Photo: Jabin Botsford/The Washington Post/Getty Images

The Trump administration will likely endorse modest increases in vehicle mileage and emissions standards when it completes rules to weaken Obama-era mandates, multiple sources tell Axios.

Why it matters: The move, depending on the details, will likely force automakers into tough decisions about whether to endorse it.

  • The industry's position is that there should be annual increases, rather than no gains through the mid-2020s.
  • EPA and the Transportation Department had initially proposed freezing the Obama administration's planned increases in 2020.

What they're saying: "[B]ased on other conversations with the administration and others ... it seems likely that the final rule will require some year-over-year efficiency improvements," said a source familiar with the administration's thinking.

Where it stands: Big players are already going their own way. 4 automakers — Ford, VW, Honda and BMW — struck a deal with California in July that they say amounts to 3.7% annual efficiency gains in model years 2022–2026.

  • It's very unlikely that the Trump administration will go nearly that far, given that the deal with California is in the ballpark of the Obama-era standards (although somewhat weaker).

Flashback: EPA Administrator Andrew Wheeler has hinted at the prospect of backing off the freeze. On Sept. 19 he said the final rule "will not look exactly the same way that we proposed it.”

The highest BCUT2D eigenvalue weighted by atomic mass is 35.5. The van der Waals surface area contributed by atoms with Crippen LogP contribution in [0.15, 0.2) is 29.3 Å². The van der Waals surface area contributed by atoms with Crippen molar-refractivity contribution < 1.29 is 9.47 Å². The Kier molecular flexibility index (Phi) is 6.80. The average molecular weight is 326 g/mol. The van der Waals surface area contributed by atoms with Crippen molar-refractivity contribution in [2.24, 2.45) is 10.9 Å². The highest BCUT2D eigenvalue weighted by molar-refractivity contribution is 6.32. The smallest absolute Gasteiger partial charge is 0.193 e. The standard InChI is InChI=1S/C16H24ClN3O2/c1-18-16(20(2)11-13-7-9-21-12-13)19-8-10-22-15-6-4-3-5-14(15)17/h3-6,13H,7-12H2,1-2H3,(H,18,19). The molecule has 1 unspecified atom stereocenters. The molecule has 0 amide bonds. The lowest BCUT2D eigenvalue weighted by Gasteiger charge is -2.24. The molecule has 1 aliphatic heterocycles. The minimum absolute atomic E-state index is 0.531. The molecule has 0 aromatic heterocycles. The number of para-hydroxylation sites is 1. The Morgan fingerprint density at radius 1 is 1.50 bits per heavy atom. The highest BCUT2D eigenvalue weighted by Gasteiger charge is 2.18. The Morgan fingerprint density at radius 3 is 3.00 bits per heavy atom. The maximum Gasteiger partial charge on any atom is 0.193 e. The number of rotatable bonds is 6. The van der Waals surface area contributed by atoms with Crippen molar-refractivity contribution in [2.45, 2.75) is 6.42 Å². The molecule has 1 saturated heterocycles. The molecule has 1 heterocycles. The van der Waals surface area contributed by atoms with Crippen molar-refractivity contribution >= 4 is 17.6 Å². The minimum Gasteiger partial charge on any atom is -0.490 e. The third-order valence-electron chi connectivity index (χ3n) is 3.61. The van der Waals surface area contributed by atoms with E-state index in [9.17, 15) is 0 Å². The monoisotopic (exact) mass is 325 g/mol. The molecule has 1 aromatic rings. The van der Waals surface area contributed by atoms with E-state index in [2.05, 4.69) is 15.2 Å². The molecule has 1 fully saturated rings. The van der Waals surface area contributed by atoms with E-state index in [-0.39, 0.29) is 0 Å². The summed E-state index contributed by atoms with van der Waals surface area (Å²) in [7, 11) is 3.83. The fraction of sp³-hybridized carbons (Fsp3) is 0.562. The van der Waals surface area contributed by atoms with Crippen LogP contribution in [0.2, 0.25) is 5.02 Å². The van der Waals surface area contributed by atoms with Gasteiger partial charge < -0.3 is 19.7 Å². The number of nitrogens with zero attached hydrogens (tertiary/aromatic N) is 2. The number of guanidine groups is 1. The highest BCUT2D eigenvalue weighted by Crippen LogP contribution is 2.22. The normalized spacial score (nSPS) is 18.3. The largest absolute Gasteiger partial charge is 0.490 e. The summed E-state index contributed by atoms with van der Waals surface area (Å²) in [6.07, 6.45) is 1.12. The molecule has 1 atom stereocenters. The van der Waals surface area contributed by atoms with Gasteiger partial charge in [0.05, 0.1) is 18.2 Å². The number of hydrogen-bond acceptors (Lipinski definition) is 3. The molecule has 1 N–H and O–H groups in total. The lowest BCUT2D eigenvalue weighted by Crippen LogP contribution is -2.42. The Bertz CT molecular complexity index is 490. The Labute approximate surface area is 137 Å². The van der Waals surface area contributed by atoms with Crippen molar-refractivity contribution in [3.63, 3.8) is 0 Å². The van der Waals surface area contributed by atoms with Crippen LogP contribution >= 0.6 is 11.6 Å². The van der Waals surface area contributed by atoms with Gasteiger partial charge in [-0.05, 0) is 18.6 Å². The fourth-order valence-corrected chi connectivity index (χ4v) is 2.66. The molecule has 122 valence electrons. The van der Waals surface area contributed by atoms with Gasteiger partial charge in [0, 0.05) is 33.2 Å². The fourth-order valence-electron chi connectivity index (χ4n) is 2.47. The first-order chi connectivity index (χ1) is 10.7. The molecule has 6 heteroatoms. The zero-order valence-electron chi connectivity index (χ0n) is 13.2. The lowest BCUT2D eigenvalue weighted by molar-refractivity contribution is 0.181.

• An EPA spokesperson declined comment.

Go deeper: EPA to roll back California's power to enforce strict auto emissions standards

Go deeper

In photos: Virginians line up for hours on first day of early voting

Photo: Andrew Caballero-Reynolds/AFP via Getty Images

In some parts of Virginia, people waited in line up to four hours to cast their ballots on the first day of early voting, according to the Washington Post.

The big picture: The COVID-19 pandemic seems to already have an impact on how people cast their votes this election season. As many as 80 million Americans are expected to vote early, by mail or in person, Tom Bonier, CEO of TargetSmart, a Democratic political data firm, told Axios in August.

Updated 48 mins ago - Politics & Policy

Coronavirus dashboard

Illustration: Sarah Grillo/Axios

  1. Global: Total confirmed cases as of 4:30 p.m. ET: 30,306,469 — Total deaths: 948,147— Total recoveries: 20,626,515Map.
  2. U.S.: Total confirmed cases as of 4:30 p.m. ET: 6,705,114 — Total deaths: 198,197 — Total recoveries: 2,540,334 — Total tests: 92,163,649Map.
  3. Politics: In reversal, CDC again recommends coronavirus testing for asymptomatic people.
  4. Health: Massive USPS face mask operation called off The risks of moving too fast on a vaccine.
  5. Business: Unemployment drop-off reverses course 1 million mortgage-holders fall through safety netHow the pandemic has deepened Boeing's 737 MAX crunch.
  6. Education: At least 42% of school employees are vulnerable.

Court battles shift mail-in voting deadlines in battleground states

Illustration: Sarah Grillo/Axios

Michigan joins Pennsylvania in extending mail-in ballot deadlines by several days after the election, due to the coronavirus pandemic and expected delays in U.S. Postal Service.

The latest: Michigan Court of Claims Judge Cynthia Stephens ruled that all ballots postmarked before Nov. 2 must be counted, so long as they arrive in the mail before election results are certified. Michigan will certify its general election results on Nov. 23.